The first week of May has proved to be a volatile one for the markets, with debt fears in Europe spreading and a wild day on Wall Street highlighting a tumultuous five day stretch (see Ten Shocking ETF Charts From The “Flash Crash”). With the focus on Greece and controversial bailout plan, one of the largest economies in Europe, Great Britain, has gone relatively unnoticed this week despite holding a key election to determine which party will tackle issues of mounting debt and a fragile economy. The UK held a general election on Thursday to elect all 650 members of the House of Commons and form a government. The incumbent party, led by Prime Minister Gordon Brown, faced a difficult test against the Conservatives (also known as the “Tories”) led by David Cameron and the Liberal Democrats led by Nick Clegg. With nearly all of the results in, it appears as if Brown is likely to be unseated as Prime Minister and replaced by David Cameron of the Conservatives (also read Volatility ETFs: How And How Not To Use).
Currently, according to the Telegraph, 648 of the 650 House of Commons Seats have been decided giving the Conservatives a clear edge over the Labour party 304 to 258. Although the Liberal Democrats finished in a distant third, the 57 seats claimed Thursday give them significant leverage and the title of “kingmaker,” able to align themselves with either party to form a majority. Despite winning only about 40% of the seats, Brown could still maintain his Prime Minister position if he is able to strike a deal with Clegg and another smaller party. “The constitutional conventions are very clear. The rules are that if it’s a hung parliament, it’s not the party with the largest number of seats that has first go – it’s the sitting government,” Lord Mandelson said in a recent report.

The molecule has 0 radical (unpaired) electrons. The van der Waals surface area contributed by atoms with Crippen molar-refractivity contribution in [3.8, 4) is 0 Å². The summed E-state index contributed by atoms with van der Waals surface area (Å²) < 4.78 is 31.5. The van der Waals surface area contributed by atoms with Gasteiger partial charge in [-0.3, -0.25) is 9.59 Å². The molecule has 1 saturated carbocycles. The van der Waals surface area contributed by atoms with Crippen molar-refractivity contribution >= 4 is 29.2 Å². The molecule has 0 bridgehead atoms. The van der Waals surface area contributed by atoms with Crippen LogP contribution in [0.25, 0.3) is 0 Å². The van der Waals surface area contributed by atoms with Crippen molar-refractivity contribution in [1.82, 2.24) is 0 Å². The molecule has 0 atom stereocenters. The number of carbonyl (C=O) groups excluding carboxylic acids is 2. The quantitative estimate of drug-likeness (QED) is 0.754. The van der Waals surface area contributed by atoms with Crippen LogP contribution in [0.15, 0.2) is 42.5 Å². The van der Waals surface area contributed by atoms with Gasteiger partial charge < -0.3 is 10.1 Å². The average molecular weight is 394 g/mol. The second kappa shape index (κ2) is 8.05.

Since no one party has a majority of the seats, the election has seemingly resulted in a ‘hung parliament’. The leading parties will attempt to form a coalition with some of the smaller parties in order to help get their bloc over the crucial 326 mark. According to the Telegraph, “there is no formal deadline for when an administration must be formed but a key date is 25 May, when the Queen’s Speech is due to set out the government’s priorities during the Parliament”. The article continued by saying that “negotiations to form a government in a hung Parliament could take between a week and 10 days”. This phenomenon has not happened in Britain since 1974; then the government was not able to form a coalition and new elections were called within eight months (also read Will Hung Parliament Sting UK ETF?).
UK ETF In Focus
The winner may be unclear, but one big loser has already emerged. At a time when risk aversion is running high, uncertainty in the UK is scaring away investors. The main ETF tracking the British equity market, iShares MSCI United Kingdom Index Fund (EWU) has seen its shares slip by close to 13% over the past week (see more information about EWU’s returns). Additionally, the pound ETF has shown weakness, falling below $1.47–down sharply from its 52 week high of $1.70. For ETF investors, the CurrencyShares British Pound Sterling Trust (FXB) is down roughly 1.25% in Friday trading and close to 4.3% over the past week (see more FXB returns). Also make sure to read Forget About Euro ETFs, British Pound ETFs Are The Real Danger.
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Disclosure: No positions at time of writing.